## Speaker:

## Time:

## Venue:

- AG-80

## Organisers:

What is the problem?

A limited resource needs to be allocated amongst a set of self-interested

agents. For instance, a company manager wants to allocate resources such as

labour force or technical infrastructure to various projects of the company.

How should the manager allocate the resources to maximize the output of the

company? The manager faces two issues that might hinder her in achieving the

objective. The first is that the resources are limited, hence she needs to

choose whom to allocate and whom not to. The second is that the manager is

not aware of the needs of various projects and each project team is

self-interested, i.e., each project team is interested only in furthering

its own project and might lie about the value of the project or the

resources they need.

I like the problem. So, what is your contribution?

Allocating limited resources in a game-theoretic setting has been considered

previously in research literature. The main contribution of our work is

that we model limitation of resources in a more realistic manner. Previous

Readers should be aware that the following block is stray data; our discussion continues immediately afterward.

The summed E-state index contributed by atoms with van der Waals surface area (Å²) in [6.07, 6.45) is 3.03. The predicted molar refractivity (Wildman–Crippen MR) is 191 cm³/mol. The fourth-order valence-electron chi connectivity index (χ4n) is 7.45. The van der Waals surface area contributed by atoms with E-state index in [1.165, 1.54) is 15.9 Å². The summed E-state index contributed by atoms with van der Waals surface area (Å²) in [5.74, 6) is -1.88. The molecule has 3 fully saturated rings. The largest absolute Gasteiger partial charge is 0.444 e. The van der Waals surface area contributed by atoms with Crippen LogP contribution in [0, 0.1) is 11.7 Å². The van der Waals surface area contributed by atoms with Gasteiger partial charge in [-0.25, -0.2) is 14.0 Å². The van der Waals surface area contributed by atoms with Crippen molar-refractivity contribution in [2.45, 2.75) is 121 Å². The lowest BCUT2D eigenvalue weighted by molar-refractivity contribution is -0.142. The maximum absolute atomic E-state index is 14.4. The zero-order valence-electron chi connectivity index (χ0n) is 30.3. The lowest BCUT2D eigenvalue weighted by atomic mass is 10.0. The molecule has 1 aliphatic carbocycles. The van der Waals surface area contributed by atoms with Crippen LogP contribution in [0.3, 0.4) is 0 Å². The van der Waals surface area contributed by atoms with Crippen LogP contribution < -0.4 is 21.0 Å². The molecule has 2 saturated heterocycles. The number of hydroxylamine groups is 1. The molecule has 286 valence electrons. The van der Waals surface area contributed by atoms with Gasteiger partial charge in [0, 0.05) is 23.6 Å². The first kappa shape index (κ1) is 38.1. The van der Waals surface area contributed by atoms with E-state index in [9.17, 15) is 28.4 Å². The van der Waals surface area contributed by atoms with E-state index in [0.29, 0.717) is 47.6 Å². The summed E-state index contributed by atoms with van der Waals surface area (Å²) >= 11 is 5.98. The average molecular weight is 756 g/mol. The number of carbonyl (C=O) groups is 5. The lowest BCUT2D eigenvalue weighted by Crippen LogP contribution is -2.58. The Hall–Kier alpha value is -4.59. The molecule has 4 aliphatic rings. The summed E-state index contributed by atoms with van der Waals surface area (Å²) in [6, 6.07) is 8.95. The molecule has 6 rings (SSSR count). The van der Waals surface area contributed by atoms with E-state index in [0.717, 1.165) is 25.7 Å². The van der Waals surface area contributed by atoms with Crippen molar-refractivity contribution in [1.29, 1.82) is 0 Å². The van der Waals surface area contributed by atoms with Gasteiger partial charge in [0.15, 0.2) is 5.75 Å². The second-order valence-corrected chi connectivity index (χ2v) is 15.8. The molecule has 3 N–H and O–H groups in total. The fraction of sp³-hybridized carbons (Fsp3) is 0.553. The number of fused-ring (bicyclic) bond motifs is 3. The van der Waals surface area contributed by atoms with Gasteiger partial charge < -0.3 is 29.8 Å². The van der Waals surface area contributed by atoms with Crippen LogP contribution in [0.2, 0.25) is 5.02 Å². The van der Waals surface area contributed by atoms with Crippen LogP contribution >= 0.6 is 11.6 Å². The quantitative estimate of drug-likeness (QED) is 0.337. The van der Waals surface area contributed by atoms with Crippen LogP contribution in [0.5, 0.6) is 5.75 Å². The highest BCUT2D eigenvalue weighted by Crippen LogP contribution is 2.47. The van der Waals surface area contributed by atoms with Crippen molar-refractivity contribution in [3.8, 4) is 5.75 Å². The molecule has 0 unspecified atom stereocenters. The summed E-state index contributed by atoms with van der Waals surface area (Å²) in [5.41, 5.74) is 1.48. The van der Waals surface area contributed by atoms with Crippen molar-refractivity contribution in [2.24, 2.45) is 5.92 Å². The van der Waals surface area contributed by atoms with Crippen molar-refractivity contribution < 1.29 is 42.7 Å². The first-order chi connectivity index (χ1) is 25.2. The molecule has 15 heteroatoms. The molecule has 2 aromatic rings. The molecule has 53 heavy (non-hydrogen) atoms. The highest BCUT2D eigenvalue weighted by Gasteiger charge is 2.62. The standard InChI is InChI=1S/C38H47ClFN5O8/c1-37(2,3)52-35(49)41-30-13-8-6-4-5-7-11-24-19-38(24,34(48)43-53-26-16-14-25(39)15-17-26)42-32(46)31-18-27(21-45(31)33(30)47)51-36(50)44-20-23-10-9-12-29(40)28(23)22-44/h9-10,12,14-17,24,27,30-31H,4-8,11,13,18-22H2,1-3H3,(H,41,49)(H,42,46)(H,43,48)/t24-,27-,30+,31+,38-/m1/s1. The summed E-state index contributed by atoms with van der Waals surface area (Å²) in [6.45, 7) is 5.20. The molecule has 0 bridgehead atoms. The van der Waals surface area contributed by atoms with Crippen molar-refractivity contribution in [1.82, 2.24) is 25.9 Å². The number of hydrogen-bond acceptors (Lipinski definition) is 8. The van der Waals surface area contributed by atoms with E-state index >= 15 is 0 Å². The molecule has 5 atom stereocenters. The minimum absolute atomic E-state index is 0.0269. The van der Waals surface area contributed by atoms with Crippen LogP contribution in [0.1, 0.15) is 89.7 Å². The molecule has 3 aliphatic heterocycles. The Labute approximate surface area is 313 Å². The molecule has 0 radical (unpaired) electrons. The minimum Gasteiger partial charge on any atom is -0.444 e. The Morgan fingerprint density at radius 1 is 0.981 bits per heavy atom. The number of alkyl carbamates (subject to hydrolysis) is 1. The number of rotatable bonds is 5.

literature has modeled the limited nature of a resource by assuming a fixed

number of copies of that resource. However, in several situations, it is not

the case that the number of copies of a resource are fixed. Rather,

additional copies of a resource might be procured but at a possibly high

cost. The limitation of the resource is therefore, due to the cost

associated in procuring additional copies. Yet, additional copies can be

procured.

Highlight of the results.

In a work with Avrim Blum, Anupam Gupta and Yishay Mansour, we initiate the

study of resource allocation in the more realistic modeling of limitation

where each resource has an increasing procurement cost. The resources need

to be allocated amongst agents to maximizes welfare. In this talk, we

describe a simple allocation scheme that achieves a constant factor

approximation to the optimal social welfare for polynomial and logarithmic

procurement cost curves. Furthermore, for arbitrary procurement cost curves,

we describe a scheme that achieves a logarithmic approximation to optimal

welfare.

The results are part of a work that appeared at Foundations of Computer

Science (FOCS), 2011 (joint work with Avrim Blum, Anupam Gupta and Yishay

Mansour).